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Patrick McCarthy <[log in to unmask]>
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Charles Dickens Forum <[log in to unmask]>
Tue, 7 Mar 1995 10:50:34 -0800
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---------- Forwarded message ----------
Date: Tue, 7 Mar 1995 11:18:58 -0600 (CST)
From: [log in to unmask]
To: Charles Dickens Forum <[log in to unmask]>
Cc: Multiple recipients of list DICKNS-L <[log in to unmask]>
Subject: Jacob's Island: Did It Exist?

I'm writing this in hopes that the smart, well-informed Dickens
scholars on this list will be smarter and better-informed than I am.  I
am interested in Dickens' representation of Jacob's Island in _Oliver
Twist_ (for anyone who doesn't remember, I think that this is the place
where Bill Sikes goes to hide out after the murder of Nancy), and about a
political controversy that occured later
about that representation.  I don't have the books in front of me now,
unfortunately, so I may be foggy on the details of this controversy, but
basically, what occured was this: 1) Dickens and the Bishop of London
make speeches at a fundraiser for sanitary reform, and the Bishop refers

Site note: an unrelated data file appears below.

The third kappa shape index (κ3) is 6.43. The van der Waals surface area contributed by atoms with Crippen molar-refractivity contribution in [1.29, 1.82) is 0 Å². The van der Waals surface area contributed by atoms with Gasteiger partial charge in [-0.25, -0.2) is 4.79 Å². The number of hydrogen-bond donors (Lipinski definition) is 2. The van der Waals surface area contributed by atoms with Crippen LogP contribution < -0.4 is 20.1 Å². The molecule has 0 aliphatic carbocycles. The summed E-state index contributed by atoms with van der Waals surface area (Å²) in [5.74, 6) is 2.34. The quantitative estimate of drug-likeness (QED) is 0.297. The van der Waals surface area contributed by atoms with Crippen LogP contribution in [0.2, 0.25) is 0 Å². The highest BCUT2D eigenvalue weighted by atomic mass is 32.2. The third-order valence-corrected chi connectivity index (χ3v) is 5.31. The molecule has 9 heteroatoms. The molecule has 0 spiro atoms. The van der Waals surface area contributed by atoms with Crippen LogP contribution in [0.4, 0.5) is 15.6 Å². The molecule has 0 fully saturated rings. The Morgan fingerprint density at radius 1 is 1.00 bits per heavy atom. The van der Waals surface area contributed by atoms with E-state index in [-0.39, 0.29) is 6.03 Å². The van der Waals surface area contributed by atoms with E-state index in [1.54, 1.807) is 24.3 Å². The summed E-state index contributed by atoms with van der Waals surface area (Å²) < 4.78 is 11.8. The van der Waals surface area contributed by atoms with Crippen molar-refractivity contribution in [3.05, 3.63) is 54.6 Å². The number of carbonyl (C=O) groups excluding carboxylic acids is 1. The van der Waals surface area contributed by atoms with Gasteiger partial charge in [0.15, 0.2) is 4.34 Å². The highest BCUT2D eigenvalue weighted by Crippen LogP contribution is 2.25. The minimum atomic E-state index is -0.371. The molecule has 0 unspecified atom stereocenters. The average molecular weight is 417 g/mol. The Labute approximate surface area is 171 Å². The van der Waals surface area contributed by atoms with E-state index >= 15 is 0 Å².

to Jacob's Island as an example of the horrors that need to be remedied.
2) the London politician Sir Peter Laurie (who Dickens satirized as Alderman
Cute in _The Chimes_) claims in a meeting soon afterwards that Jacob's Island
did not exist, and that the Bishop, in his simplicity, took Dickens' novel for
fact...or words to that effect.
        I am writing a dissertation on
sentimentality and the Victorian cultural discourse on social reform, and
I am interested in this episode because it seems to demonstrate that
nobody in the bourgeois reading public would ever have been to Jacob's
Island, or to any other slum, and only would have experienced them through
thereby indicating that written discourse (especially fiction) came to
fulfill an extrmemely important
social function in an environment of increasing class separation.  My
problem is: I can't seem to determine for certain whether Jacob's Island
did or did not really exist.  I have read about the Dickens/Laurie
episode in Sheila Smith's _The Other Nation_ and K.J. Fielding's edition
of Dickens' speeches, and have also read that Kingsley refers to Jacob's
Island in _Alton Locke_, but I haven't been able to find any nonfictional
"documentation" of this place in any of these sources so far.  Is there
something obvious I'm missing here?  Is Jacob's Island a pseudonym for a real
place, like the Isle of
Dogs?  I await your responses with interest, and would like to hear
about both factual information
and other possible interpretations of this episode and what it represents
about Dickens and his work.

Mary Lenard
UT Austin
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